Monday, May 20, 2013

Brokerage Commissions [redux]

Dean A. Smith Sales, Inc. (out of Pflugerville – what is the right way to pronounce Pflugerville anyway) entered into a listing agreement with Metal Systems, Inc. Dean, as broker, was engaged in 2008 to sell Metal’s business for $4.5 million, which amount included real estate owned by Metal.

Two years later Dean sued Metal for $160k in damages. The trial court ruled for Metal. Dean appealed.

The Listing Agreement stated that Dean was to receive a 7% commission if real estate was included. Evidently, although not specifically stated, when Metal learned that Dean did not have a TREC issued real estate brokerage license Metal refused to pay.

One can only assume that real estate was included in the deal. And the license issue was the cause of the non-payment.

Dean first argued that the transaction did not involve real estate, so no TREC license was required. However, the listing agreement stated otherwise.

Argument Number Two was that there was an oral amendment to the written listing agreement, removing real estate from it. Dean Smith submitted an affidavit stating that:

“I never had any expectation of a commission for the sale of real estate . . . The sale . . . was expected to be a stock transfer . . . The sales price listed in the contract was based on the value of the business without any real estate.”

The Court of Appeals used Dean’s own Listing Agreement against him to refute this contention.

The Court then evaluated the Texas Real Estate License Act regarding commission claims. Section 1101.806(b) of the TRELA states that a party may not collect a real estate commission unless the party proves it was a license holder at the time the act [for which a commission became payable] was commenced.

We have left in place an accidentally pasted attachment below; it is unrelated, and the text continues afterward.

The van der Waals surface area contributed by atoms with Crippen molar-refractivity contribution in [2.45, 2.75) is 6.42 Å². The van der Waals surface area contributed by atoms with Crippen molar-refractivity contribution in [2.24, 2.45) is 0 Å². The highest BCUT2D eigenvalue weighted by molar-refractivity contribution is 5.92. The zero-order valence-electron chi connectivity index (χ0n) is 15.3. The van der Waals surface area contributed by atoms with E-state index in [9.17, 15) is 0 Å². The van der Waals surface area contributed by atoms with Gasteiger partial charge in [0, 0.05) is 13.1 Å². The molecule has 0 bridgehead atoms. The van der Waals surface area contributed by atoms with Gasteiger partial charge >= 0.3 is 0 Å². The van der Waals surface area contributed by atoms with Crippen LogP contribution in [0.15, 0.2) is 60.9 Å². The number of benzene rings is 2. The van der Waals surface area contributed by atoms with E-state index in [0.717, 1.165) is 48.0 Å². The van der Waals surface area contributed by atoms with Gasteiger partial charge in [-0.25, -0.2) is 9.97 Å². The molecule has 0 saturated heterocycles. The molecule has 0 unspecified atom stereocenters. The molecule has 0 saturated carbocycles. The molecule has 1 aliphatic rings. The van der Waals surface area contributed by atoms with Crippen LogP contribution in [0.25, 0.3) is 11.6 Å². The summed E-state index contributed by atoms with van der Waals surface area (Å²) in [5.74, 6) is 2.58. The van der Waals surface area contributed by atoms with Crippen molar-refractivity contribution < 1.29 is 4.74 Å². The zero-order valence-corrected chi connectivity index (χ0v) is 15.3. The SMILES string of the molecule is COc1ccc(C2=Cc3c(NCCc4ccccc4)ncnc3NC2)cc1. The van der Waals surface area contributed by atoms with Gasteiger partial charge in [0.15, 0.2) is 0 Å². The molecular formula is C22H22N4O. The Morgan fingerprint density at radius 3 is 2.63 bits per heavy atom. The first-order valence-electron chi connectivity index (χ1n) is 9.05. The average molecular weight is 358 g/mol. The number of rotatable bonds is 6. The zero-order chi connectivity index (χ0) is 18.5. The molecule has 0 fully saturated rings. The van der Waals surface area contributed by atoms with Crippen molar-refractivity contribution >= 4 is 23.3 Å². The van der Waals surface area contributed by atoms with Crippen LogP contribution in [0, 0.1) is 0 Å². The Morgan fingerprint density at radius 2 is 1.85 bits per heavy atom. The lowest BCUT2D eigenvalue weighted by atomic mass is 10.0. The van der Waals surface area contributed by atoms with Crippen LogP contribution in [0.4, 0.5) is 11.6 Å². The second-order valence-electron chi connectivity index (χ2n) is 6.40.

And so the Court of Appeals concluded: (a) a listing agreement was signed; (b) the listing agreement provided for the disposition of real estate (and fairly, other assets too); (c) real estate services were provided by Dean as defined by the TRELA; and (d) Dean did not hold a brokerage license issued by TREC.

Do you recall the previous article about quantum meruit? Well, of great interest to me anyway, the Court teased us with that as Argument Number Three, but then dismissed it on a technicality.

So, Metal Systems, Inc. wins again, and Dean A. Smith Sales, Inc. loses again.

See Dean A. Smith Sales, Inc. v. Metal Systems, Inc.; 05-11-01449-CV; Texas Court of Appeals 5th District, Dallas; March 11, 2013.

Lessons learned:

1.      If you want to get paid a commission for a deal involving real estate, you’d better have a TREC brokerage license. And a written commission agreement too. Which describes the property with specificity.

2.      Business brokers not holding TREC licenses might be wise to engage TREC brokers for the real estate component of the deal.

Reprinted with the permission of North Texas Commercial Association of REALTORS®, Inc.